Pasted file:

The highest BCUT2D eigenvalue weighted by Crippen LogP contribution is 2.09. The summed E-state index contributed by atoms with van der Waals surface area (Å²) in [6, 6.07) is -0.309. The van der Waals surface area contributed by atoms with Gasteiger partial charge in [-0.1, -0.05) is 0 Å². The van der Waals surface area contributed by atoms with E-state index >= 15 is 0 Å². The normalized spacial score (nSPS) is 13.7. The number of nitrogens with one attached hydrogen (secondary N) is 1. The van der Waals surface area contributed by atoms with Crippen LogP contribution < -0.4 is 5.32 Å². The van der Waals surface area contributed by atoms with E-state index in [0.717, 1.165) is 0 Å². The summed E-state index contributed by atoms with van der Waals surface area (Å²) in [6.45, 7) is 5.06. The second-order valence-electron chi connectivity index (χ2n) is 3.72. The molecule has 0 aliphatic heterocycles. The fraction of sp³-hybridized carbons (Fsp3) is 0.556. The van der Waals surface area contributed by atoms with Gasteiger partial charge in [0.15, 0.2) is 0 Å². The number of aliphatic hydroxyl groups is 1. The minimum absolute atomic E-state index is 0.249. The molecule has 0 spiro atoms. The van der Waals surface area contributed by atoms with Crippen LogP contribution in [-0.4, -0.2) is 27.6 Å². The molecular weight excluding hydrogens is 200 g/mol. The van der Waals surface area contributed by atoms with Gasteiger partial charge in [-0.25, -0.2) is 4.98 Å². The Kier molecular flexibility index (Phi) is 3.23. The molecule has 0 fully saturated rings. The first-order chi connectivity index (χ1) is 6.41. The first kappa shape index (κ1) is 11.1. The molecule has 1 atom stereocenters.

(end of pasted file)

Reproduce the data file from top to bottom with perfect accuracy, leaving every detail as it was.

The highest BCUT2D eigenvalue weighted by Crippen LogP contribution is 2.09. The summed E-state index contributed by atoms with van der Waals surface area (Å²) in [6, 6.07) is -0.309. The van der Waals surface area contributed by atoms with Gasteiger partial charge in [-0.1, -0.05) is 0 Å². The van der Waals surface area contributed by atoms with E-state index >= 15 is 0 Å². The normalized spacial score (nSPS) is 13.7. The number of nitrogens with one attached hydrogen (secondary N) is 1. The van der Waals surface area contributed by atoms with Crippen LogP contribution < -0.4 is 5.32 Å². The van der Waals surface area contributed by atoms with E-state index in [0.717, 1.165) is 0 Å². The summed E-state index contributed by atoms with van der Waals surface area (Å²) in [6.45, 7) is 5.06. The second-order valence-electron chi connectivity index (χ2n) is 3.72. The molecule has 0 aliphatic heterocycles. The fraction of sp³-hybridized carbons (Fsp3) is 0.556. The van der Waals surface area contributed by atoms with Gasteiger partial charge in [0.15, 0.2) is 0 Å². The number of aliphatic hydroxyl groups is 1. The minimum absolute atomic E-state index is 0.249. The molecule has 0 spiro atoms. The van der Waals surface area contributed by atoms with Crippen LogP contribution in [-0.4, -0.2) is 27.6 Å². The molecular weight excluding hydrogens is 200 g/mol. The van der Waals surface area contributed by atoms with Gasteiger partial charge in [-0.25, -0.2) is 4.98 Å². The Kier molecular flexibility index (Phi) is 3.23. The molecule has 0 fully saturated rings. The first-order chi connectivity index (χ1) is 6.41. The first kappa shape index (κ1) is 11.1. The molecule has 1 atom stereocenters.